Byron Brown recently called Leonard Stokes a "young man with promise."
Authorities have been calling him "trouble" for quite some time.
Either city officials didn't know, or didn't care, about his history of legal troubles when they gave him $110,000 in loans and grants and encouraged the Erie County Industrial Development Agency to kick another $50,000 his way to help finance the now-notorious One Sunset restaurant.
Pat Lakamp and I first broke the One Sunset story in May and we've been peeling the layers of that onion since then with a lot of help from Brian Meyer.
In today's Buffalo News, I report the hot water Stokes has continually found himself in since 2006 -- before, during and after city and county officials opened the public vault for him.
Just Wednesday, he turned himself in on a noncriminal charge involving an altercation earlier this year with a woman he fathered a child with.
Last year, he was charged with pulling a gun on someone during an argument and he lost his driver's license for failing to make child support payments.
The Department of Motor Vehicles has suspended his auto registration four times after he let his insurance lapse and he was charged during one of the suspension periods for driving anyway.
No surprise there. His license was suspended late last year, but it didn't stop Stokes from driving up in a big, black Cadillac for an interview with Pat and me this spring.
Then there is the mother of all run-ins with the law, at least from a public relations perspective, when police detained him for using a stolen handicapped parking permit that somehow ended up with a trip to the mayor's office.
Sources tell us that Stokes told police he wanted the permit because, as an athlete, he's not accustomed to walking long distances.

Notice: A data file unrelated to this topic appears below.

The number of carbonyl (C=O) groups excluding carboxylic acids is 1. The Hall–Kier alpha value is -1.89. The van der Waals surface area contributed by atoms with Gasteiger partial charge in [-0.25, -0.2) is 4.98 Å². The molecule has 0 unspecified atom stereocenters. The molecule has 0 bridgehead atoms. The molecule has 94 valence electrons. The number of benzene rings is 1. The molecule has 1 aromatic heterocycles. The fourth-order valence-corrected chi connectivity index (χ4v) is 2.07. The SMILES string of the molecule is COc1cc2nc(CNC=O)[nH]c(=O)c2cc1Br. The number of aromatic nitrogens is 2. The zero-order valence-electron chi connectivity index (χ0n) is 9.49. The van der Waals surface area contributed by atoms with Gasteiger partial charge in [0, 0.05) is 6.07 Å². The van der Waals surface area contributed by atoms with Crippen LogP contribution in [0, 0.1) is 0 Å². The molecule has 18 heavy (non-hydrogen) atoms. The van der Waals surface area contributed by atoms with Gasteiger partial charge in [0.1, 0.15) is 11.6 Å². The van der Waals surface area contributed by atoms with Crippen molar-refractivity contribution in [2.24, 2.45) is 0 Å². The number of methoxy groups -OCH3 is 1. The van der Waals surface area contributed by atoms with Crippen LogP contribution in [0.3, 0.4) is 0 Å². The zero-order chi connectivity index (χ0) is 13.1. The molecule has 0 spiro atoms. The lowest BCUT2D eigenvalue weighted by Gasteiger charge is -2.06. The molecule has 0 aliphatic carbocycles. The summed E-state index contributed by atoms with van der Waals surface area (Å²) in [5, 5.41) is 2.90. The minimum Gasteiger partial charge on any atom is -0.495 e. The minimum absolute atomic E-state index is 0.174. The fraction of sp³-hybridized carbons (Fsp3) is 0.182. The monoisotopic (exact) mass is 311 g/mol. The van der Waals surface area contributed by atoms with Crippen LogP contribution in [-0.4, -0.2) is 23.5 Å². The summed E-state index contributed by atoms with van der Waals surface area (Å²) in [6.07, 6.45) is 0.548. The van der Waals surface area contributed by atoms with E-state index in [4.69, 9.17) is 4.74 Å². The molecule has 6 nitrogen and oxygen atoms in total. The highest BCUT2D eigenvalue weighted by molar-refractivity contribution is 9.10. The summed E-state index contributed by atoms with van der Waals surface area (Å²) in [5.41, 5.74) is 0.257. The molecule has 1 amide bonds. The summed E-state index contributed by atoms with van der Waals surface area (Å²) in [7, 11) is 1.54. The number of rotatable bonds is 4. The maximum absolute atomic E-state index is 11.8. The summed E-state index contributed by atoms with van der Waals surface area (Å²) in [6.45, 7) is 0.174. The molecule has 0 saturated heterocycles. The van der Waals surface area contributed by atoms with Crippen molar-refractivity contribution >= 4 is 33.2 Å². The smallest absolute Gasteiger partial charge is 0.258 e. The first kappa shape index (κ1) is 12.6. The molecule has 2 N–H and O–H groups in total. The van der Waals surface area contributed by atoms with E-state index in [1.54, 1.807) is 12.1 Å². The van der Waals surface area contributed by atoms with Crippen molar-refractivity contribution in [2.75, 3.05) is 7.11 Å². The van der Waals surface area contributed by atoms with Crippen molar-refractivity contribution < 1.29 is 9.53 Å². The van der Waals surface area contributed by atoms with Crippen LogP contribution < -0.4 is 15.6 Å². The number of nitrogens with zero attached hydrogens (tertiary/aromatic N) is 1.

This from a 6-foot, 6-inch, basketball star.
No wonder the cops were peeved.
Brown is continuing to insist the controversy surrounding the Stokes visit to his office is "dirty politics" and that he never went out of his way to help Stokes obtain city funding for the restaurant or treated him any different than any other fledgling entrepreneur.
But Scott Brown of WGRZ TV offered this interesting tid-bit in his report yesterday -- Stokes knows Brown's cell phone number.
Reported Brown, the Red Coat:
A source tells '2 On Your Side' that while Stokes was being questioned about where he got the sticker, he told a detective that he knew the mayor, and gave the officer the mayor's cell phone number.
Shortly after that, Stokes was taken to City Hall.
A show of hands, people, how many of you have the mayor's cell phone number?
I didn't think so.
On a related front, Geoff Kelly of Artvoice has a really good analysis of the mayoral primary. It's well worth the read.
My colleagues Sue Schulman and Brian Meyer also have an update on the latest developments in the parking permit controversy.
taggedCity Hall | One Sunset